A landmark workplace savings drive is to be extended to 18-year-olds under recommendations set to be published by the Department for Work and Pensions (DWP).
Some 900,000 young people could save into a workplace pension for the first time under the plans contained in the review, which looks at how to build on the success of automatic enrolment into workplace pensions.
At present, automatic enrolment applies to workers who are aged between 22 and state pension age, and earning above a certain trigger - but under the recommendations the eligible age would be lowered by four years to 18.
David Gauke, Secretary of State for Work and Pensions said: "We are committed to enabling more people to save while they are working, so that they can enjoy greater financial security when they retire.
"We know the world of work is changing, so it is only right that pension saving does too. This ambitious package will see more people than ever before helped onto the path towards building a secure retirement."
The rollout of auto enrolment started in 2012, with more than nine million people now having been placed into a workplace pension.
Take-up of the scheme so far suggests a strong appetite for saving - particularly among younger people.
The review, due to be published on Monday, estimates there are still about 12 million people under-saving for their retirement, representing 38% of the working age population.
Of this 12 million, six million are deemed "mild under-savers".
It is estimated the changes outlined in the review will deliver an additional £3.8 billion of pension contributions, taking the total to £24 billion per year.
The Government plans to work towards introducing the reforms in the mid-2020s in partnership with employers and the pensions industry.
The review's recommendations, which will now be progressed and legislated for, will also see workplace pension contributions calculated from the first pound earned, rather than from a lower earnings limit, bringing an extra £2.6 billion into pension saving.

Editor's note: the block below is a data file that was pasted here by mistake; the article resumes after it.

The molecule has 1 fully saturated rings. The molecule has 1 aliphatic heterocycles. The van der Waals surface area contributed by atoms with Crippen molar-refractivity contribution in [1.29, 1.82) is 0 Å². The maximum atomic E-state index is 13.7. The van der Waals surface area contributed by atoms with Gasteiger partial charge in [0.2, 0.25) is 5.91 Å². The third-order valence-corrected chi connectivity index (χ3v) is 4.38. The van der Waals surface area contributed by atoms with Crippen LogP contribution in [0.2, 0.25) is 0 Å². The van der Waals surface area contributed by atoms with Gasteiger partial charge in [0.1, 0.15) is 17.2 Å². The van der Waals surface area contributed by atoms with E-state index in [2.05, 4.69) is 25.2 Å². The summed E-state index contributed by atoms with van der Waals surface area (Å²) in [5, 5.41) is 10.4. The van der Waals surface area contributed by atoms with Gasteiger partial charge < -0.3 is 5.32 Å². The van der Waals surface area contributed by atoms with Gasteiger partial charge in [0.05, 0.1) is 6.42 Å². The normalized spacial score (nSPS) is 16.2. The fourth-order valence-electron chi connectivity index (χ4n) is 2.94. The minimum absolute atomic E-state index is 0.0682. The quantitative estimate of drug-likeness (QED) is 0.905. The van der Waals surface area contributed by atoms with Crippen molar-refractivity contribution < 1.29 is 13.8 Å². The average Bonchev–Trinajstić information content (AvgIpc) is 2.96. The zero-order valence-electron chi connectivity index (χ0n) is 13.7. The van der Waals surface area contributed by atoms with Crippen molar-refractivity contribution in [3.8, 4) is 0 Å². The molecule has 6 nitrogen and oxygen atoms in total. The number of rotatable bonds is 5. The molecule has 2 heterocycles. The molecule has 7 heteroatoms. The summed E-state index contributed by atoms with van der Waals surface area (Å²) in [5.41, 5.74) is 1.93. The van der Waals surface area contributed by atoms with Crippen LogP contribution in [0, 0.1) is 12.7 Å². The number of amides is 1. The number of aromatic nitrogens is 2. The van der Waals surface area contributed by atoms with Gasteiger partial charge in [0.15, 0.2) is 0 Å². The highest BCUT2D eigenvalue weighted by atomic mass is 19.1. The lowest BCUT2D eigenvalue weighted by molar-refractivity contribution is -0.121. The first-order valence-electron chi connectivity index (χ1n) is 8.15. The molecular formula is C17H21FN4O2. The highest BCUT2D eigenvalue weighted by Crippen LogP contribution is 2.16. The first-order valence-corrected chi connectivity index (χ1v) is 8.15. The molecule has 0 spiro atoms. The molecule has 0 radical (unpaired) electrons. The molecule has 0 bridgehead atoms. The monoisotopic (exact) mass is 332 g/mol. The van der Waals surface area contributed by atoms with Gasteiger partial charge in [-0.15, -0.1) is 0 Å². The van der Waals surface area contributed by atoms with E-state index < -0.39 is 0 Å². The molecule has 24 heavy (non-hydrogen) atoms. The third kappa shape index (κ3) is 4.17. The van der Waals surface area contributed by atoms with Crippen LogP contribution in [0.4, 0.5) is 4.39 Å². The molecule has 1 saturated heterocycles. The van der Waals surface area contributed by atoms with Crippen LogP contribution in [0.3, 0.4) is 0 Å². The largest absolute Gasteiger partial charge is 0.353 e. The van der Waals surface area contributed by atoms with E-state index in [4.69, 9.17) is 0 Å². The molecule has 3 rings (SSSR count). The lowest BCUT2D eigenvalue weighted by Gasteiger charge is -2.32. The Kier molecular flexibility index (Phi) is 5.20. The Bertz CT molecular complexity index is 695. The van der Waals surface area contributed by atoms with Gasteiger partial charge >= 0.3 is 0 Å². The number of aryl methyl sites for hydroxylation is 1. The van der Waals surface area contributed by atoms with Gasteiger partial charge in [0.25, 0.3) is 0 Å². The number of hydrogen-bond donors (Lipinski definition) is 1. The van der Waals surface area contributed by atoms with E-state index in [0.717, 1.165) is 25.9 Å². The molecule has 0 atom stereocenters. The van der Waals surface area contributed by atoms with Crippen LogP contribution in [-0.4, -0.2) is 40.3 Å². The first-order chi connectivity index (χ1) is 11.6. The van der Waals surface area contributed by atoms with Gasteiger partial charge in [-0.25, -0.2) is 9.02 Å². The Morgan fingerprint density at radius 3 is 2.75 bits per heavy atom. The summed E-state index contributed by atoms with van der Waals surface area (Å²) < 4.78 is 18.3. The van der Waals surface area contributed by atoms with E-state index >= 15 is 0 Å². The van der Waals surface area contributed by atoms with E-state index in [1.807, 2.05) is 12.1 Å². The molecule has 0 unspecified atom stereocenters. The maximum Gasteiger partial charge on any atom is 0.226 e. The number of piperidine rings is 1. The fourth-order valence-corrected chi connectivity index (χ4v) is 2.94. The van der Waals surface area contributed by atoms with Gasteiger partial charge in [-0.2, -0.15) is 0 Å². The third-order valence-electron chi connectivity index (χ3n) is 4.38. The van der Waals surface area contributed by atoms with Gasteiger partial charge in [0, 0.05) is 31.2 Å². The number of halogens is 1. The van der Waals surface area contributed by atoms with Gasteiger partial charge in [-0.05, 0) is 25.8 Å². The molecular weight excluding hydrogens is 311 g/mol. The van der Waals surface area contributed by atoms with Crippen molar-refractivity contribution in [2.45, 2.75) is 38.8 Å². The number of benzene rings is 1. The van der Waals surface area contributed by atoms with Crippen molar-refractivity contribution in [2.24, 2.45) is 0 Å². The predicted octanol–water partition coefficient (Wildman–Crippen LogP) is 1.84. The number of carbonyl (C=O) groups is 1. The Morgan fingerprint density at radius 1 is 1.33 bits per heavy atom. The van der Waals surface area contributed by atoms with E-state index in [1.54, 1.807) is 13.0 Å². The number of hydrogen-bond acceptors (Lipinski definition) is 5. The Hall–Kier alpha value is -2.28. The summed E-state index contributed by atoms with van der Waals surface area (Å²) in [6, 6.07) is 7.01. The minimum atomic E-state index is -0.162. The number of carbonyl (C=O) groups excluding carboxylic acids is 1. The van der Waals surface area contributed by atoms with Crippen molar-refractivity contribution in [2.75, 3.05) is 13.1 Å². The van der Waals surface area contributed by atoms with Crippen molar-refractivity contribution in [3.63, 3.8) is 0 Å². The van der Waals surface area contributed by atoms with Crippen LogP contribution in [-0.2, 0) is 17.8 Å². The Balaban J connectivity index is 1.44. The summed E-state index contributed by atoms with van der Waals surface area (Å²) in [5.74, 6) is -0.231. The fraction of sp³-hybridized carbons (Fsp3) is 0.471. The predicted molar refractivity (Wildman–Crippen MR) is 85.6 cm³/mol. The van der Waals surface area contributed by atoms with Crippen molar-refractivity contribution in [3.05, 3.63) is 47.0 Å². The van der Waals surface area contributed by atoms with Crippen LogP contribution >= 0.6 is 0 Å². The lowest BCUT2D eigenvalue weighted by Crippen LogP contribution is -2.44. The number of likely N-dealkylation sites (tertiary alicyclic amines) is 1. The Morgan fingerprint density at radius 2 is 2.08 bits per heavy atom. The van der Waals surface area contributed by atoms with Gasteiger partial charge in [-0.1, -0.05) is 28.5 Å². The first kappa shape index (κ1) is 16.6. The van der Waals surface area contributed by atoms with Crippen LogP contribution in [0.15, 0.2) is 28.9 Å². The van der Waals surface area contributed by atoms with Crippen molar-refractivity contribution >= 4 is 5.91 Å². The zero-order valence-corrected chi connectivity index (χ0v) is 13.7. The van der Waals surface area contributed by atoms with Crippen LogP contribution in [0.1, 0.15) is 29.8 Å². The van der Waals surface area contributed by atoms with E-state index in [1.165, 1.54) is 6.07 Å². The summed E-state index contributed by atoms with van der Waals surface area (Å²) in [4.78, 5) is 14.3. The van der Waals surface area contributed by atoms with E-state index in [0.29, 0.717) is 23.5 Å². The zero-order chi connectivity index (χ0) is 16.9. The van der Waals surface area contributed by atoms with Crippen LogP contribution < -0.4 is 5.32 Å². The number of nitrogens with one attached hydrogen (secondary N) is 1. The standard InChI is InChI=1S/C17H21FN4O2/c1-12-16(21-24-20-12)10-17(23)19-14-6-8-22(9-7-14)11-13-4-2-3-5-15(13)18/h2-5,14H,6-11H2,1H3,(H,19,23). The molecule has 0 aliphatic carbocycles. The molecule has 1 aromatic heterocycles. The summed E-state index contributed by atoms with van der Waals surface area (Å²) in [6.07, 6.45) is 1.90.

Nathan Long, senior pension analyst at Hargreaves Lansdown, said: "Starting from age 18 instead of waiting until 22 and allowing contributions to apply from the first pound earned will transform people's retirement prospects.
"Not only does this mean retiring with more income, it means having greater control over leaving work.
"These measures mean someone with average earnings could increase their pension pot at retirement by over £60,000."
The Government will also test out ways to support pension saving among the 4.8 million self-employed people.
The earnings trigger at which auto-enrolment kicks in for employees will remain at £10,000 for 2018/19, subject to annual reviews.
It has previously been announced that contribution levels into workplace pensions, which include the combined amounts coming from employers and employees will be raised over the coming years. Contribution levels will be reviewed after the minimum rate rises to 8% in 2019.
A former pensions minister welcomed the planned reforms but said the proposed pace of change should be faster.
Sir Steve Webb, director of policy at Royal London, said: "There are some great ideas in this review, including starting pension saving at age 18 and making sure that every pound that you earn is pensionable.
"But the proposed pace of change is shockingly lethargic.
"Talking about having reforms in place by the mid-2020s risks leaving a whole generation of workers behind."
Darren Philp, policy director at The People's Pension, welcomed the plans, saying: "The earlier people start saving, the more investment growth can do the heavy lifting for them in saving for their retirement.
"It also kick-starts the savings habit from an earlier age."
He continued: "As well as widening access to pensions, this review signals that pension contribution levels will be reviewed after the implementation of the 8% contribution rate in 2019.
"For many people we know that saving 8% of their salary won't be enough and what we need is a real and urgent debate as to what the right level needs to be in the future."
Graham Vidler, director of external affairs at the Pensions and Lifetime Savings Association (PLSA), said: "The PLSA has long argued that automatic enrolment should cover more people and that contributions should rise, ideally to 12% over the next decade.
"The new measures, plus the commitment to review contributions after 2019, marks real progress and we look forward to supporting the Government in implementing the policy."